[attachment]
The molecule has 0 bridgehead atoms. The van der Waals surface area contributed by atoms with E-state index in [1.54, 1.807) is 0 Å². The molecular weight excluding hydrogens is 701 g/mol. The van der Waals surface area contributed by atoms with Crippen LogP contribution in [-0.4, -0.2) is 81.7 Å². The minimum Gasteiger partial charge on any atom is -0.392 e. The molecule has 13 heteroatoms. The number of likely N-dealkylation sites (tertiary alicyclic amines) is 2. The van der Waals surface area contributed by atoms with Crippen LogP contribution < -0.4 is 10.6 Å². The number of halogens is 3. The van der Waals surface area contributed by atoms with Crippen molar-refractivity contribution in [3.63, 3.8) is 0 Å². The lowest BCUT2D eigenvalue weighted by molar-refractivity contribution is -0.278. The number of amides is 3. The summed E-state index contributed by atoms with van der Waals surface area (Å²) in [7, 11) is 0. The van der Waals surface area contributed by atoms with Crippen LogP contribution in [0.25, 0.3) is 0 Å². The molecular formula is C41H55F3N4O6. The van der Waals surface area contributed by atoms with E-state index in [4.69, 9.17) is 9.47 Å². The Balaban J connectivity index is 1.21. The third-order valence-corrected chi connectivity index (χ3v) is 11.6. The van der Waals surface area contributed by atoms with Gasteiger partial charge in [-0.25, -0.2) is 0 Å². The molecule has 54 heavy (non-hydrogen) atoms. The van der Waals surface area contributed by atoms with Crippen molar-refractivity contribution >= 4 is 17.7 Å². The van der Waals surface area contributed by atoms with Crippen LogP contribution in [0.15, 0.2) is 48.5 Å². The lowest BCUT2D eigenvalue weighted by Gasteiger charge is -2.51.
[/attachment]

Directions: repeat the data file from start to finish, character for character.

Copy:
The molecule has 0 bridgehead atoms. The van der Waals surface area contributed by atoms with E-state index in [1.54, 1.807) is 0 Å². The molecular weight excluding hydrogens is 701 g/mol. The van der Waals surface area contributed by atoms with Crippen LogP contribution in [-0.4, -0.2) is 81.7 Å². The minimum Gasteiger partial charge on any atom is -0.392 e. The molecule has 13 heteroatoms. The number of likely N-dealkylation sites (tertiary alicyclic amines) is 2. The van der Waals surface area contributed by atoms with Crippen LogP contribution < -0.4 is 10.6 Å². The number of halogens is 3. The van der Waals surface area contributed by atoms with Crippen molar-refractivity contribution in [3.63, 3.8) is 0 Å². The lowest BCUT2D eigenvalue weighted by molar-refractivity contribution is -0.278. The number of amides is 3. The summed E-state index contributed by atoms with van der Waals surface area (Å²) in [7, 11) is 0. The van der Waals surface area contributed by atoms with Crippen LogP contribution in [0.25, 0.3) is 0 Å². The molecular formula is C41H55F3N4O6. The van der Waals surface area contributed by atoms with E-state index in [4.69, 9.17) is 9.47 Å². The Balaban J connectivity index is 1.21. The third-order valence-corrected chi connectivity index (χ3v) is 11.6. The van der Waals surface area contributed by atoms with Gasteiger partial charge in [-0.25, -0.2) is 0 Å². The molecule has 54 heavy (non-hydrogen) atoms. The van der Waals surface area contributed by atoms with Crippen molar-refractivity contribution >= 4 is 17.7 Å². The van der Waals surface area contributed by atoms with Crippen LogP contribution in [0.15, 0.2) is 48.5 Å². The lowest BCUT2D eigenvalue weighted by Gasteiger charge is -2.51.